Facebook claimant accuses Zuckerberg of destroying e-mails
Paul Ceglia claims the Facebook co-founder deleted e-mails that describe a partnership he says entitle him to half ownership of the social network.
Paul Ceglia, the man who claims he is owed half of Facebook, has asked that co-founder Mark Zuckerberg be sanctioned for allegedly deleting e-mails that describe their partnership.
Ceglia said in papers filed yesterday in a federal court in Buffalo, N.Y., that Zuckerberg destroyed messages from his Harvard University e-mail account after receiving a litigation hold on it contents, according to a Bloomberg report. He also sought a court order to prevent Facebook and Zuckerberg from disputing the authenticity of Ceglia's purported e-mail correspondence.
Cegliafiled last year against Facebook and its CEO that Zuckerberg entered into a contract with Ceglia in 2003 to design and develop the Web site that would ultimately become Facebook--a company now with an estimated value of more than $70 billion.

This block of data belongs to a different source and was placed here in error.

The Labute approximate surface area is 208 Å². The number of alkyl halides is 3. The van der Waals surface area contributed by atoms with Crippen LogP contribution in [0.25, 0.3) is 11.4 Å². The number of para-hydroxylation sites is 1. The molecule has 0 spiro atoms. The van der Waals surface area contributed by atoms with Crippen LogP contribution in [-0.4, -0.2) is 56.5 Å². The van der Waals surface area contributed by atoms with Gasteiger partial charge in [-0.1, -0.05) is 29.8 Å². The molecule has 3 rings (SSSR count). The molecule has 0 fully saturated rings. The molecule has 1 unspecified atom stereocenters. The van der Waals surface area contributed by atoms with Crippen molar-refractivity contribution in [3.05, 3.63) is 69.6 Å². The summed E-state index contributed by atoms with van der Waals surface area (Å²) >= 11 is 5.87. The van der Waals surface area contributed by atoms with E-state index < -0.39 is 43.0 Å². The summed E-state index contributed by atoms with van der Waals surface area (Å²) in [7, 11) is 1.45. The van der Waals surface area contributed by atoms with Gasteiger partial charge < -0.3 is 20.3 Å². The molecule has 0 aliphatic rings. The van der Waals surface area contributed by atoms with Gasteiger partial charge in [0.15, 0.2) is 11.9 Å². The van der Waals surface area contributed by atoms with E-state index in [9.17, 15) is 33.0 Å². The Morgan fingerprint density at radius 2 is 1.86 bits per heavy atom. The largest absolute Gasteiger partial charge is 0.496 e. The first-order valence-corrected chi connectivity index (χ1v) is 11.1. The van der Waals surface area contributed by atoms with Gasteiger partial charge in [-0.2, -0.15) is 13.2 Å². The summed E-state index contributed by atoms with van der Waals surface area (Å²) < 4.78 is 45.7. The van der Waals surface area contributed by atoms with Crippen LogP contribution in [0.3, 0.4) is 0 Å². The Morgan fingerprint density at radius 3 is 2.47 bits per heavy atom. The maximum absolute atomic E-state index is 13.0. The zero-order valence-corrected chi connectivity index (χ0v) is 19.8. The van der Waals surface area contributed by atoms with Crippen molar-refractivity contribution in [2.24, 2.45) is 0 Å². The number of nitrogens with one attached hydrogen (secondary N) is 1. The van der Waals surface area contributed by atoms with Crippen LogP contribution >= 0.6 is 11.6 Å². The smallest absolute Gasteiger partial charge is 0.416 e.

Ceglia haspurportedly between himself and Zuckerberg that detail discussions on design, development, business plans regarding the development of Facebook. Ceglia said he cut and pasted the e-mails into a word processing program and printed them out.
"These filings by Ceglia and his latest lawyer are truly delusional," Facebook attorney Orin Snyder told the news agency. "These are the desperate acts of a man whose fraudulent lawsuit has now been fully exposed."
Ceglia has said he hired Zuckerberg through a Craigslist ad to write code for a project called StreetFax and paid Zuckerberg $1,000 for coding work; he also allegedly invested $1,000 in Zuckerberg's The Face Book project, which gave him a 50 percent interest in the company, as well as an additional 1 percent interest for every day after January 1, 2004, that The Face Book was delayed.
Zuckerberg and Facebook have previouslyand described the purported e-mails as " ." Electronics forensics experts were unable to find the alleged e-mails in Zuckerberg's account, finding instead e-mails that "contradict Ceglia's made-up story," Facebook said in a June filing.